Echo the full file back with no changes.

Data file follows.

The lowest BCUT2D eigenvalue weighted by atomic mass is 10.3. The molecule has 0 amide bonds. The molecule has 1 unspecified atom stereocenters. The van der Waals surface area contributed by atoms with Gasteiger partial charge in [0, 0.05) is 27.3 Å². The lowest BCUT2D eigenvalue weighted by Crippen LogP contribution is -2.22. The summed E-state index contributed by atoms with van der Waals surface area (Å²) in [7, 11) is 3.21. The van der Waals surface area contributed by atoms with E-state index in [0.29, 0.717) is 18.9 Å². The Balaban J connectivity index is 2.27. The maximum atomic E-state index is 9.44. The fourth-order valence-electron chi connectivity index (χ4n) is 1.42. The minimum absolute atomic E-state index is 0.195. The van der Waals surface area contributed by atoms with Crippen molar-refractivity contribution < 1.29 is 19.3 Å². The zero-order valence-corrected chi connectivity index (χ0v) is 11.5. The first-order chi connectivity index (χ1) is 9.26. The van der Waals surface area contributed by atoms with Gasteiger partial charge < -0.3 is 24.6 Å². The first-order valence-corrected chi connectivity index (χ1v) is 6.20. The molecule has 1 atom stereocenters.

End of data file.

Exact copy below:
The lowest BCUT2D eigenvalue weighted by atomic mass is 10.3. The molecule has 0 amide bonds. The molecule has 1 unspecified atom stereocenters. The van der Waals surface area contributed by atoms with Gasteiger partial charge in [0, 0.05) is 27.3 Å². The lowest BCUT2D eigenvalue weighted by Crippen LogP contribution is -2.22. The summed E-state index contributed by atoms with van der Waals surface area (Å²) in [7, 11) is 3.21. The van der Waals surface area contributed by atoms with E-state index in [0.29, 0.717) is 18.9 Å². The Balaban J connectivity index is 2.27. The maximum atomic E-state index is 9.44. The fourth-order valence-electron chi connectivity index (χ4n) is 1.42. The minimum absolute atomic E-state index is 0.195. The van der Waals surface area contributed by atoms with Crippen molar-refractivity contribution < 1.29 is 19.3 Å². The zero-order valence-corrected chi connectivity index (χ0v) is 11.5. The first-order chi connectivity index (χ1) is 9.26. The van der Waals surface area contributed by atoms with Gasteiger partial charge < -0.3 is 24.6 Å². The first-order valence-corrected chi connectivity index (χ1v) is 6.20. The molecule has 1 atom stereocenters.